PS4, Xbox Infinity, and You
While most of us are unsure of what to expect, there is something we can all come to somewhat of an agreement on. Slowly, but surely, we are headed towards the next generation of video game home consoles. Whether they bring about a much needed upgrade to the hardcore gamer demographic, or seek to change the very fabric of entertainment as we know it, Microsoft and Sony are providing a new console this year for a new generation; complete with fully integrated social interactivity, a brand new library of games, and some other unknowns that could possibly float or sink the system. Since it has been confirmed that the PlayStation 4 will arrive to store shelves this year, it is pretty well known that Microsoft will not be left out in the dark, so we decided that it’s time for us to speculate on things we would like to see most with the newest iteration of home gaming consoles.
Since 1997, the Bill and Melinda Gates Foundation has been donating millions and millions of dollars to public libraries all over the world. Their goal has been to improve web connectivity in these facilities, and to promote open access digital literacy for people everywhere. In 2013, free and open computer access is a core feature of public libraries and that is at least partly thanks to the work this foundation has done.
As video games become part of core collections in public libraries, using them for programming is also becoming more common. Gaming nights for children, teens, and adults is very popular and represents a fantastic opportunity for console manufacturers to get in on the action.
I’d love to see Sony, Microsoft, and Nintendo donate consoles to public libraries. Sure; it’s expensive and they’ll all lose a lot of money off the top, but it is also an incredible PR opportunity and a chance for them to demonstrate that gaming is for EVERYONE. I realize this is a total pie in the sky, but I’d like to believe that the developers of the three consoles view video game enthusiasts (both existing and potential) as more than just ATMs in shoes.
What I want to see from nextgen consoles is polishing up all the nongaming aspects of the consoles, such as the built-in browser, Netflix app, and the music apps. While my consoles aren’t my first choice for using these features, sometimes I’m too tired (read: lazy) to go up to my room to get my laptop and that’s their time to shine.
Instead of a nice streamlined process to find what I’m looking for, most of the time it’s an exercise in how patient I can be with the absolutely shitty search function that insists on giving you a list of letters that you have to scroll through instead of (God forbid) a regular keyboard or even a simple T9 keypad that has been around for almost 20 years. Especially with the release of the Xbox Smartglass app a few months ago and the increase of control options now and upcoming, there shouldn’t be a reason that it takes me longer than 10 seconds to search for something, find it, and start enjoying it. Get your shit together consoles. I understand that your primary use is for playing games, but if you’re going to bother making the system capable of doing all these multimedia functions, maybe make them not crappy…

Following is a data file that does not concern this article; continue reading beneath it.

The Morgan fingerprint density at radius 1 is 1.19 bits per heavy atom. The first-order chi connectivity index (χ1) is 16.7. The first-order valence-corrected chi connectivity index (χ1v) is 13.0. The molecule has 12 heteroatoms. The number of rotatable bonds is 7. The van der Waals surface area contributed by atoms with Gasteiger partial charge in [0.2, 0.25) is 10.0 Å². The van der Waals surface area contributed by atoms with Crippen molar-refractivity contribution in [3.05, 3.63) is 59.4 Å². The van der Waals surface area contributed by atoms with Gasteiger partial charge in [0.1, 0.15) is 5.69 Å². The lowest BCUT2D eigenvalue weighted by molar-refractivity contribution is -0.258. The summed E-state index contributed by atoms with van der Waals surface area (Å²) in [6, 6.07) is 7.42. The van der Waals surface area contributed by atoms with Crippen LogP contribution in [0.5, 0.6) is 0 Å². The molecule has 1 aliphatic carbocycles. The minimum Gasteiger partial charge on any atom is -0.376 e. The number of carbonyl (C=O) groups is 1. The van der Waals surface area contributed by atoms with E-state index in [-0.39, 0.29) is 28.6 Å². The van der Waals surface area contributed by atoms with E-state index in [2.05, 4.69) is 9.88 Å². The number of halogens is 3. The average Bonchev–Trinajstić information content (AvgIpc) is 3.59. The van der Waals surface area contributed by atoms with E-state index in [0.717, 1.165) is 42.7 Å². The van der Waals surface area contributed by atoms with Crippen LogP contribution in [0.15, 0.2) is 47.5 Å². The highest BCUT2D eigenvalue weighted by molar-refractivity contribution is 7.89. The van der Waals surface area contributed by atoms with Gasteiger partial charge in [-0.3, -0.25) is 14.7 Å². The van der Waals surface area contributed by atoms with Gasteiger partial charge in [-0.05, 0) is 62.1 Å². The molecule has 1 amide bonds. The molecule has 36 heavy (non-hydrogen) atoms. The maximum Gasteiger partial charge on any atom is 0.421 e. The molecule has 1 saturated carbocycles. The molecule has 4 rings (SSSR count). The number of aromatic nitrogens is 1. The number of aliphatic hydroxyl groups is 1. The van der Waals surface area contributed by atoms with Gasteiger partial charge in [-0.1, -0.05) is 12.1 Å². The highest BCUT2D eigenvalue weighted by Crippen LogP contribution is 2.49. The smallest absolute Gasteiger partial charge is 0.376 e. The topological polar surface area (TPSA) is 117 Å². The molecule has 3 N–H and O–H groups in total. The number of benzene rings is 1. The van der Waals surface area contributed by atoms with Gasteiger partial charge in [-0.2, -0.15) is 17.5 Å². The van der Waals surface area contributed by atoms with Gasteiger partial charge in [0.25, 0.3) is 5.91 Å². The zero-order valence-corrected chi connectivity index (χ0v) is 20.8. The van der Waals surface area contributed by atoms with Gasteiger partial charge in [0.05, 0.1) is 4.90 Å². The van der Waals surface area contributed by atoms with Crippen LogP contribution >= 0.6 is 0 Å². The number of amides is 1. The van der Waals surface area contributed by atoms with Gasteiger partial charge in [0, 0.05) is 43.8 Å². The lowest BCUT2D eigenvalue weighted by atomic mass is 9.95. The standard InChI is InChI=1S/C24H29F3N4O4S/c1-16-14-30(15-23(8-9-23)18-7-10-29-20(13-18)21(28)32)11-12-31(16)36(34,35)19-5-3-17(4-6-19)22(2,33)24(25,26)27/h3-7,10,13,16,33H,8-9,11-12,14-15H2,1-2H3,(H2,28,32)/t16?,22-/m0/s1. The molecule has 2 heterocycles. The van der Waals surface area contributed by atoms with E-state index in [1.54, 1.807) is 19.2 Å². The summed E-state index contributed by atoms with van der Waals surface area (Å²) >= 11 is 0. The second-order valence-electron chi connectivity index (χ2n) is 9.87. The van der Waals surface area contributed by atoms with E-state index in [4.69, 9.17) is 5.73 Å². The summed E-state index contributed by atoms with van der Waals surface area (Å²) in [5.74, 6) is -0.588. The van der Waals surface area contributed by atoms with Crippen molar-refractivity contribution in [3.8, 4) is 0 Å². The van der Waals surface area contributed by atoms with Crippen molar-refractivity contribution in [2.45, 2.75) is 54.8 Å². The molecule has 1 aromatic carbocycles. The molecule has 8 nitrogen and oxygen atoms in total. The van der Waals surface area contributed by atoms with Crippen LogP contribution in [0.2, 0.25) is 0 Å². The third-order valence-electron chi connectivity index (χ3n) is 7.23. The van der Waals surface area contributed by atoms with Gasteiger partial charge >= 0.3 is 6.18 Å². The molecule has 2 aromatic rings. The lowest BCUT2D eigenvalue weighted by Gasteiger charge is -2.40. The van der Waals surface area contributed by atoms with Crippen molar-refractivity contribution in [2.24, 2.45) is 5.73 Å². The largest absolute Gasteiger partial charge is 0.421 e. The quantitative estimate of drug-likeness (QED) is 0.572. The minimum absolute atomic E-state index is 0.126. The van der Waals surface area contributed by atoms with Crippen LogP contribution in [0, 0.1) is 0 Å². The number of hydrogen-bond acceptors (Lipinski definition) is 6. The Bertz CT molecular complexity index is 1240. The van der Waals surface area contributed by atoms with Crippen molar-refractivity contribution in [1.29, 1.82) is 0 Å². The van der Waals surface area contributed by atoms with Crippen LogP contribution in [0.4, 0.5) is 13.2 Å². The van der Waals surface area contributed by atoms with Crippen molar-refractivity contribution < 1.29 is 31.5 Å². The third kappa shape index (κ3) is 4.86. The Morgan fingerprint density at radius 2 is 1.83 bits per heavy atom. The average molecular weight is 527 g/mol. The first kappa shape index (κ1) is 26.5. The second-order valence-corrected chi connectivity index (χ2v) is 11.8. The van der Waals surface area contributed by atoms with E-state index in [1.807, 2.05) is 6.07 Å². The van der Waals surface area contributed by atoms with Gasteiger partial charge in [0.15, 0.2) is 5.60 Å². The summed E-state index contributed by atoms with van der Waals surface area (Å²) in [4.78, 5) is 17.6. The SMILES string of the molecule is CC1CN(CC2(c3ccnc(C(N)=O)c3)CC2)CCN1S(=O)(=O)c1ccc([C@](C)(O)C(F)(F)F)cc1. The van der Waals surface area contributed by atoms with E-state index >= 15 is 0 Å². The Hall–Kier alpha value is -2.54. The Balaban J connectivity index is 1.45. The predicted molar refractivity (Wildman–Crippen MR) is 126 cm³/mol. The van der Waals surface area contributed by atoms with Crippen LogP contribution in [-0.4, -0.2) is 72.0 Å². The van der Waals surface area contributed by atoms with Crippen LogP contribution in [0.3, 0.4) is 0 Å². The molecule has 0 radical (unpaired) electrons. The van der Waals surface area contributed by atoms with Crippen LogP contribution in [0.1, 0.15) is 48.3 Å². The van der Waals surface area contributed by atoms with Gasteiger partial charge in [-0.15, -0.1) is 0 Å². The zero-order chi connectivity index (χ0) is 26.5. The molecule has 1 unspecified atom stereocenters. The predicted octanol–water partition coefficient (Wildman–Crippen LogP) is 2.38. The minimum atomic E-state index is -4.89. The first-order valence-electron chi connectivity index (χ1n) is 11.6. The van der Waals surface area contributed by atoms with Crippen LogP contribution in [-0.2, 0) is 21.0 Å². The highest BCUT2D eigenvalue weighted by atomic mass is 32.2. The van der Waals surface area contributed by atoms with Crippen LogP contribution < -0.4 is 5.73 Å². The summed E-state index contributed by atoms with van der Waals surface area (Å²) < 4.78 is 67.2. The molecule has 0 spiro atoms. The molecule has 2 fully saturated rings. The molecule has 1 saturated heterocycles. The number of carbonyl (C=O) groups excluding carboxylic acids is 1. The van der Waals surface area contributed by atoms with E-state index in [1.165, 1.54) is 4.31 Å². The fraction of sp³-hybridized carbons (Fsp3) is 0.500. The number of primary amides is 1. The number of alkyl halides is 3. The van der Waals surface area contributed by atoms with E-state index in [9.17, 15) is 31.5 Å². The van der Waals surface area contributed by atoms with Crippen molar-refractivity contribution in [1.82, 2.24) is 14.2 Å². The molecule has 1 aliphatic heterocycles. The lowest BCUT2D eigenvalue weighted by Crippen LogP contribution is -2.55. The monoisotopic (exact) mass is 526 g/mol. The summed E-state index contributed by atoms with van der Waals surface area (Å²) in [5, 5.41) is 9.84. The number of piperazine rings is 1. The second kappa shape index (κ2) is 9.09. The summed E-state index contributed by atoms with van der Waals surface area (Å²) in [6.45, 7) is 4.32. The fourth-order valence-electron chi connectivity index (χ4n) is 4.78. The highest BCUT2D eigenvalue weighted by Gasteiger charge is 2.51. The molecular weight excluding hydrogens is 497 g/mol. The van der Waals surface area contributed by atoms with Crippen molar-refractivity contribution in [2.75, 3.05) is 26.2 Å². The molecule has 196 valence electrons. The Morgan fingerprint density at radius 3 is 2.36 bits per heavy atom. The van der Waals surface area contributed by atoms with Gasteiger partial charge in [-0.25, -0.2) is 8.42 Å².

As a recent addition to the #PCMasterRace, I’m a bit at odds as to what I want out of new consoles. If I’m being honest, I want both Microsoft and Sony to bring the thunder when it comes to exclusives. Hopefully the new IPs will start rolling out soon — another Gears of War or inFamous isn’t exactly going to force me to invest. Unless there are some insane new features that haven’t been seen or heard of yet, I’ll happily play my multiplatform games on PC and defer to consoles for the exclusives. Both parties are equally guilty in my mind this generation when it came to delivering games that were worth buying each system. Don’t make the same mistake twice. I love having a light wallet.
Backwards compatibility is a thing that is amazing. It literally means I can take my old console that is a bit worse for wear and throw it in a closet to collect dust while my new shiny console plays Assassin’s Creed 2: Electric Boogaloo. I know it’s only a pipe dream, because major console manufacturers would rather try to sell you an old game online than give you a console that could play one. Still, though, wouldn’t it just be nice to open up your brand new PS4, plop in your Blu-Ray disc and be amazed that you didn’t have to wait off until the next God of War game comes out? That you had one to play at launch? That would be much better than Ridge Racer.
I grew up in a small city where playing games with other people meant either them riding the bus to your house after school or vice versa. Now with social media being fully integrated in the PlayStation 4, I would like them to make it more than just seeing what your friends are up to. I want the ability to drop in and out of any game without disrupting their progress. I like the idea of streaming your gameplay very much, but as far as I can tell, the ideal hasn’t been fully realized yet. The notion of playing anytime with your friends seems like a logical request for ‘the next generation of gaming’ because not everyone has the time or patience to play for hours to get through a quest or mission, so it would be nice for it to be made easier for those people while still keeping the progress of the game from being halted whenever someone stops playing or joins in on the fly.
The next wave of home consoles is quickly approaching. Tell us what you want to see with your PlayStation 4 or Xbox 720-90 degrees-fusion!